Y TU MAMA TAMBIEN

3 Stars
Year Released: 2002
MPAA Rating: Unrated
Running Time: 105 minutes
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The title of this film translates “and your mother too” which sounds like an insult in English, and that’s not far off in the context of the film, though not exactly correct. It does capture the chaotic spirit of this rite of passage tale in a Mexican road movie full of sex and angst and the jumbled up beauty of the desert landscape and people.
The story opens with two Mexico City teens: Tenoch the son of a diplomat, and Julio, who is from a blue collar family. Even though this point is made, their class distinctions make little difference in their comfortable adolescent friendship. After graduation, they find themselves suddenly unencumbered with their pesky girlfriends, who have gone off on a trip to Italy. Their boring summer routine is interrupted when they are compelled by Tenoch’s mother to attend a wedding. The two amuse themselves by chatting up Luisa, the beautiful wife of Tenoch’s cousin Jano. In a moment of snickering machismo, they make up a story about a tropical beach paradise that only they know the location of called “Heaven’s Mouth” and invite Luisa to join them on a trip there. The next day, when Luisa finds herself troubled and in need of a change of scenery, she calls Tenoch and asks him if the invitation was serious and a road trip is born.
It’s a little like a Telenovela but somewhere along the way the barely existent plot sloughs off as the bond of friendship, humor, and sexual tension among the three solidifies and they forget the point of the trip right along with us… and it’s very pleasant… like being on vacation and actually realizing a moment when you forget that this it’s not your life, but rather a contrived, temporary state.
But boys who are not yet men will be boys, and soon enough the euphoric bubble bursts in a series of revelations and adventures that leave none of the three unchanged.
And, um, there’s sex and nudity. That Tenoch and Julio are eager cocksmen is established early on. Quite a bit of all-angles nudity is featured as well, male and female. However, it’s handled unselfconsciously, with playful enthusiasm and neither the characters nor the filmmaker seem to think it’s a big deal. It’s clear that they like sex and are interested in thinking about it, talking about it, and doing it. Watching these romps, you can’t help feeling they are healthy and wholesome. It’s a nice change of pace from the double standard in American films that moralize by showing in graphic detail whatever it is you’re supposed to feel bad about seeing.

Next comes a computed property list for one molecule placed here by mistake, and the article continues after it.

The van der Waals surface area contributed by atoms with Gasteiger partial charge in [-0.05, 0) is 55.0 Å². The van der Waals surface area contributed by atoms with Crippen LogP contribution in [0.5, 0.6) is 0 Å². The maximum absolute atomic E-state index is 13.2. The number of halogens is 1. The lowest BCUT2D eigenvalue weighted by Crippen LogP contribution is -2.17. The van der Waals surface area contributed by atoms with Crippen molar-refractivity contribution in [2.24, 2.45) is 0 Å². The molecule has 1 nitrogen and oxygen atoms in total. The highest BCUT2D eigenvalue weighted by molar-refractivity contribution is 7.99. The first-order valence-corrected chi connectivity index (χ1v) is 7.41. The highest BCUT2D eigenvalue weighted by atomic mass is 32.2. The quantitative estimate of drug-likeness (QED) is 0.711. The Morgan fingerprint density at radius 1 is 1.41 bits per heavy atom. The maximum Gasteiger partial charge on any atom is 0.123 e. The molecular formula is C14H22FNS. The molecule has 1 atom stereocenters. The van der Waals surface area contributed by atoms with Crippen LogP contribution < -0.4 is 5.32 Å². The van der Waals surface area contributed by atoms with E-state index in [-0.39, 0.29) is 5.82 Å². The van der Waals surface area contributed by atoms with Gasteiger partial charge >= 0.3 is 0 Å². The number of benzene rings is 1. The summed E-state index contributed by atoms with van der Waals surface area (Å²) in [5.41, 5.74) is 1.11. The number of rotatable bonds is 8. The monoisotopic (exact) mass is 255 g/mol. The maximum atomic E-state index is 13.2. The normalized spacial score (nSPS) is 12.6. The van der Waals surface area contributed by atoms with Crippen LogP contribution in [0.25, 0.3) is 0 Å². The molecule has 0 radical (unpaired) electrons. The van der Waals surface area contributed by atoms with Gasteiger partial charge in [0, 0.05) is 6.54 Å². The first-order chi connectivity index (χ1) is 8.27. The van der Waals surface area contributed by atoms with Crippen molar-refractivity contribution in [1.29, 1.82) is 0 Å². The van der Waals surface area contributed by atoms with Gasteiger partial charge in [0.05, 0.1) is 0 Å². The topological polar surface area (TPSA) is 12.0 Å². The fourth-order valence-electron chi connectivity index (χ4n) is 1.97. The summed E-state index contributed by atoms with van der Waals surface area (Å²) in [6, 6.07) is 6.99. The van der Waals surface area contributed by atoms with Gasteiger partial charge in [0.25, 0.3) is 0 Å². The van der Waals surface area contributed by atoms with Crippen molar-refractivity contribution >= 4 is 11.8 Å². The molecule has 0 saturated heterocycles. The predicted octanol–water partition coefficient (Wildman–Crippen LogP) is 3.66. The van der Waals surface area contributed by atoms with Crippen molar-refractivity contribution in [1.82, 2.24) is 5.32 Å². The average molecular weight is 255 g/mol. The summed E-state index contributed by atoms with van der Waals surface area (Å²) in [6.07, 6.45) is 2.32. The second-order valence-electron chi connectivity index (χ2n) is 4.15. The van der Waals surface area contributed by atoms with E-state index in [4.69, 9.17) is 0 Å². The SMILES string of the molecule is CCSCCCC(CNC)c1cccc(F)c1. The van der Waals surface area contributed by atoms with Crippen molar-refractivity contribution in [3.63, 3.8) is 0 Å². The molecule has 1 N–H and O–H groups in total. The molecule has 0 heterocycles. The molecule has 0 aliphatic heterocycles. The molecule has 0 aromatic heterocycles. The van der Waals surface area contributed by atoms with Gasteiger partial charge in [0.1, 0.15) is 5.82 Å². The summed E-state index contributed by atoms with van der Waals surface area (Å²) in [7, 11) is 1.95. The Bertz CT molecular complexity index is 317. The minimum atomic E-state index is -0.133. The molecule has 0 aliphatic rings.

Both Luna and Bernal acquit themselves well as Julio and Tenoch while Maribel Verdú throws off sparks as Luisa, and she is all the more sensual and accessible for not seeming too polished. One minor, but irritating flaw is that preceding the voice over narration each time it occurs, the background track drops out suddenly, as if something had gone wrong. This is jarring and unnecessary. The general production values are poor, the camera work is often forced and goofy, but those elements all work in this film to ground the story in honest realism and the charm of taking the gritty ride.
The story is set in real world Mexico, not a cleaned-up movie world simulacrum. It’s a world where beautiful women wake up from a nap with drool on their faces, where young men will pop a boner for absolutely no reason whatsoever (damn them), where you can go too far in your explorations of life, where people can be changed permanently by what they’ve seen and done,
and where in the end there’s no clean resolution.
There is a smattering of bawdy adolescent sex humor and a couple of fart jokes. Despite the tired road trip premise (please tell me someone else remembers another Mexican road movie called “Going All the Way” that featured a young Tom Cruise?) Alphonso Cuarón pulls it off, showing noisy colorful rural life in Mexico over a cracked vinyl dashboard. Surprisingly,
it’s very familiar and comfortable. When Luisa spots a stuffed mouse with her name embroidered on it and chats with the old woman selling trinkets at a roadside stand, there’s a hominess that strikes a chord. The film is very sweet in this way, slowing to let us look for a moment at people along the way to the life that lies ahead.



Posted on April 15, 2002 in Reviews by
Buffer


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